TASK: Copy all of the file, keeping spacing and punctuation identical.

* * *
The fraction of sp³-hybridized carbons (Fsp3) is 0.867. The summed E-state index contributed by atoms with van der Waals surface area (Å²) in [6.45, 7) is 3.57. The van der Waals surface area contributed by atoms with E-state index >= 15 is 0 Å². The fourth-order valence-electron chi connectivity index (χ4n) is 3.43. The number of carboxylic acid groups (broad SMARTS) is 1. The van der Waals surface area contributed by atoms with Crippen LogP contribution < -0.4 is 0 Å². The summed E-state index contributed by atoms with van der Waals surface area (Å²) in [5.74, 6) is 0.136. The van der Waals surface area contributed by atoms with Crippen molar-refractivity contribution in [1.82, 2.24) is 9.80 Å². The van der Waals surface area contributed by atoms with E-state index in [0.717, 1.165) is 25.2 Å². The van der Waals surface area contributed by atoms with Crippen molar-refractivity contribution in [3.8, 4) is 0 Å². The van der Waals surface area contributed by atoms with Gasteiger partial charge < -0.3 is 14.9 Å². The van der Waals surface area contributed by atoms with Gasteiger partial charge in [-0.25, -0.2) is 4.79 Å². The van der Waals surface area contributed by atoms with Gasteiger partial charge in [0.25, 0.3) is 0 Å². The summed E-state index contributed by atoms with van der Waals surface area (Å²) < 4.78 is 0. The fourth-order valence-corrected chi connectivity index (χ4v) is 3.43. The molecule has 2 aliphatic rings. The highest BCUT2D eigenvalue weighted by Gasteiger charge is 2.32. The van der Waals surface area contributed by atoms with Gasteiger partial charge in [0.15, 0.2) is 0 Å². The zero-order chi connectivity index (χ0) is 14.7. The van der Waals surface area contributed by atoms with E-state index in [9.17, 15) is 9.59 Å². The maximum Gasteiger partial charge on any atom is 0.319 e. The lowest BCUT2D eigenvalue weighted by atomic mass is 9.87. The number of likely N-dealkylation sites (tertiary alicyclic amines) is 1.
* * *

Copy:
The fraction of sp³-hybridized carbons (Fsp3) is 0.867. The summed E-state index contributed by atoms with van der Waals surface area (Å²) in [6.45, 7) is 3.57. The van der Waals surface area contributed by atoms with E-state index >= 15 is 0 Å². The fourth-order valence-electron chi connectivity index (χ4n) is 3.43. The number of carboxylic acid groups (broad SMARTS) is 1. The van der Waals surface area contributed by atoms with Crippen LogP contribution < -0.4 is 0 Å². The summed E-state index contributed by atoms with van der Waals surface area (Å²) in [5.74, 6) is 0.136. The van der Waals surface area contributed by atoms with Crippen molar-refractivity contribution in [1.82, 2.24) is 9.80 Å². The van der Waals surface area contributed by atoms with E-state index in [0.717, 1.165) is 25.2 Å². The van der Waals surface area contributed by atoms with Crippen molar-refractivity contribution in [3.8, 4) is 0 Å². The van der Waals surface area contributed by atoms with Gasteiger partial charge < -0.3 is 14.9 Å². The van der Waals surface area contributed by atoms with Gasteiger partial charge in [-0.25, -0.2) is 4.79 Å². The van der Waals surface area contributed by atoms with Gasteiger partial charge in [0.25, 0.3) is 0 Å². The summed E-state index contributed by atoms with van der Waals surface area (Å²) < 4.78 is 0. The fourth-order valence-corrected chi connectivity index (χ4v) is 3.43. The molecule has 2 aliphatic rings. The highest BCUT2D eigenvalue weighted by Gasteiger charge is 2.32. The van der Waals surface area contributed by atoms with Gasteiger partial charge in [0.15, 0.2) is 0 Å². The zero-order chi connectivity index (χ0) is 14.7. The van der Waals surface area contributed by atoms with E-state index in [9.17, 15) is 9.59 Å². The maximum Gasteiger partial charge on any atom is 0.319 e. The lowest BCUT2D eigenvalue weighted by atomic mass is 9.87. The number of likely N-dealkylation sites (tertiary alicyclic amines) is 1.